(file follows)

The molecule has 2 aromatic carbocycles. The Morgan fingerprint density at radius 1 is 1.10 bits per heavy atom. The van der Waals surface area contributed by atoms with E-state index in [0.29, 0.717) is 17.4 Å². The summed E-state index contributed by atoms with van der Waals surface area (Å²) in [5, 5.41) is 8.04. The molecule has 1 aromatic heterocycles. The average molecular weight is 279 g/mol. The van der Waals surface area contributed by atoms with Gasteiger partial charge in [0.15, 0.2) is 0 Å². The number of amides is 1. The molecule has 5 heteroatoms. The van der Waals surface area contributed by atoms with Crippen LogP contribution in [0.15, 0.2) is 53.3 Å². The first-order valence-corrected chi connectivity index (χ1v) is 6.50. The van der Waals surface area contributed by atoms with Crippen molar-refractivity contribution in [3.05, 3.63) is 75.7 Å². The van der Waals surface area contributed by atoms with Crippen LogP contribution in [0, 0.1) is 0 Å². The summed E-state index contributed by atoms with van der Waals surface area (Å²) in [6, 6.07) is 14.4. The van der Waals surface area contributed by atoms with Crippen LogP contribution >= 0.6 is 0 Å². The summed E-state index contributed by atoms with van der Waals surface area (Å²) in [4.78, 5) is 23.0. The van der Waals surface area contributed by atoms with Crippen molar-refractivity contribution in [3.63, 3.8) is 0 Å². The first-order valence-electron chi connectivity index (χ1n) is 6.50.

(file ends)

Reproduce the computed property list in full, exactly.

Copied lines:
The molecule has 2 aromatic carbocycles. The Morgan fingerprint density at radius 1 is 1.10 bits per heavy atom. The van der Waals surface area contributed by atoms with E-state index in [0.29, 0.717) is 17.4 Å². The summed E-state index contributed by atoms with van der Waals surface area (Å²) in [5, 5.41) is 8.04. The molecule has 1 aromatic heterocycles. The average molecular weight is 279 g/mol. The van der Waals surface area contributed by atoms with Gasteiger partial charge in [0.15, 0.2) is 0 Å². The number of amides is 1. The molecule has 5 heteroatoms. The van der Waals surface area contributed by atoms with Crippen LogP contribution in [0.15, 0.2) is 53.3 Å². The first-order valence-corrected chi connectivity index (χ1v) is 6.50. The van der Waals surface area contributed by atoms with Crippen molar-refractivity contribution in [3.05, 3.63) is 75.7 Å². The van der Waals surface area contributed by atoms with Crippen LogP contribution in [0, 0.1) is 0 Å². The summed E-state index contributed by atoms with van der Waals surface area (Å²) in [6, 6.07) is 14.4. The van der Waals surface area contributed by atoms with Crippen LogP contribution >= 0.6 is 0 Å². The summed E-state index contributed by atoms with van der Waals surface area (Å²) in [4.78, 5) is 23.0. The van der Waals surface area contributed by atoms with Crippen molar-refractivity contribution in [3.63, 3.8) is 0 Å². The first-order valence-electron chi connectivity index (χ1n) is 6.50.